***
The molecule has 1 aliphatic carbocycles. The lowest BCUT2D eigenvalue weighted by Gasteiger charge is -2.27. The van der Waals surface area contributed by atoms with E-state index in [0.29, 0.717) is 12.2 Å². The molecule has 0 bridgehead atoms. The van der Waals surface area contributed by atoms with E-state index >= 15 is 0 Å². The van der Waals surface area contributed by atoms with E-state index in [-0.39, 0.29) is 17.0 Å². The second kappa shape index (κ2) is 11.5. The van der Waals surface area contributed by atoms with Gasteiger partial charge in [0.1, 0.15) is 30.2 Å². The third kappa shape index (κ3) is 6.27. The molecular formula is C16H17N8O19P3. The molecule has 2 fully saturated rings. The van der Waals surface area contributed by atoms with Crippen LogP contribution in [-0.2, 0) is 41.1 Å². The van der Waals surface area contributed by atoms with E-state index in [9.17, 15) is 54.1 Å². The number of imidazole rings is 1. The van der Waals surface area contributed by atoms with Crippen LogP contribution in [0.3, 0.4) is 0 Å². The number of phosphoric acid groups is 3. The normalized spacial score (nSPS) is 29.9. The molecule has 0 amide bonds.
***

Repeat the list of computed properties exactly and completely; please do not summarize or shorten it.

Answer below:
The molecule has 1 aliphatic carbocycles. The lowest BCUT2D eigenvalue weighted by Gasteiger charge is -2.27. The van der Waals surface area contributed by atoms with E-state index in [0.29, 0.717) is 12.2 Å². The molecule has 0 bridgehead atoms. The van der Waals surface area contributed by atoms with E-state index >= 15 is 0 Å². The van der Waals surface area contributed by atoms with E-state index in [-0.39, 0.29) is 17.0 Å². The second kappa shape index (κ2) is 11.5. The van der Waals surface area contributed by atoms with Gasteiger partial charge in [0.1, 0.15) is 30.2 Å². The third kappa shape index (κ3) is 6.27. The molecular formula is C16H17N8O19P3. The molecule has 2 fully saturated rings. The van der Waals surface area contributed by atoms with Crippen LogP contribution in [-0.2, 0) is 41.1 Å². The van der Waals surface area contributed by atoms with E-state index in [9.17, 15) is 54.1 Å². The number of imidazole rings is 1. The van der Waals surface area contributed by atoms with Crippen LogP contribution in [0.3, 0.4) is 0 Å². The number of phosphoric acid groups is 3. The normalized spacial score (nSPS) is 29.9. The molecule has 0 amide bonds.